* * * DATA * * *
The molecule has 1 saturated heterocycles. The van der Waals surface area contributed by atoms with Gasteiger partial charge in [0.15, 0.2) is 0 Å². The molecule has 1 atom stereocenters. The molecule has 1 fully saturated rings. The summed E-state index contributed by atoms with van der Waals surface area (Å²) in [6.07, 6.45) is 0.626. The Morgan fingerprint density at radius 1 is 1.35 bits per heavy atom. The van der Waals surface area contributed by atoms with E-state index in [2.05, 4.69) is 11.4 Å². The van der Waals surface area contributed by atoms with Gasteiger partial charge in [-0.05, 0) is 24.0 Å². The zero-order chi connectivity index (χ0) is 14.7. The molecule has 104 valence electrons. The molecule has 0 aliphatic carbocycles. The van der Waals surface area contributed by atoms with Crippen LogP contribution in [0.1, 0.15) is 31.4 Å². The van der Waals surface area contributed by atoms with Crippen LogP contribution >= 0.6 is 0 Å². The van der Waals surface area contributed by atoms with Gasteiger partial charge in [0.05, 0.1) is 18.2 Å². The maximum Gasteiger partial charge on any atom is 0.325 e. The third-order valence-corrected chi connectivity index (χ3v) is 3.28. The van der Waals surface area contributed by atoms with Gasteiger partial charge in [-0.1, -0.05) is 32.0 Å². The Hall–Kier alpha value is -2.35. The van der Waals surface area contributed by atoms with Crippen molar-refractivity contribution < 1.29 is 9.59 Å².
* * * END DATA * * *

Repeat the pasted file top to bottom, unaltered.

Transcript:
The molecule has 1 saturated heterocycles. The van der Waals surface area contributed by atoms with Gasteiger partial charge in [0.15, 0.2) is 0 Å². The molecule has 1 atom stereocenters. The molecule has 1 fully saturated rings. The summed E-state index contributed by atoms with van der Waals surface area (Å²) in [6.07, 6.45) is 0.626. The Morgan fingerprint density at radius 1 is 1.35 bits per heavy atom. The van der Waals surface area contributed by atoms with E-state index in [2.05, 4.69) is 11.4 Å². The van der Waals surface area contributed by atoms with Gasteiger partial charge in [-0.05, 0) is 24.0 Å². The zero-order chi connectivity index (χ0) is 14.7. The molecule has 104 valence electrons. The molecule has 0 aliphatic carbocycles. The van der Waals surface area contributed by atoms with Crippen LogP contribution in [0.1, 0.15) is 31.4 Å². The van der Waals surface area contributed by atoms with Crippen LogP contribution >= 0.6 is 0 Å². The van der Waals surface area contributed by atoms with Gasteiger partial charge in [0.05, 0.1) is 18.2 Å². The maximum Gasteiger partial charge on any atom is 0.325 e. The third-order valence-corrected chi connectivity index (χ3v) is 3.28. The van der Waals surface area contributed by atoms with Gasteiger partial charge in [-0.1, -0.05) is 32.0 Å². The Hall–Kier alpha value is -2.35. The van der Waals surface area contributed by atoms with Crippen molar-refractivity contribution < 1.29 is 9.59 Å².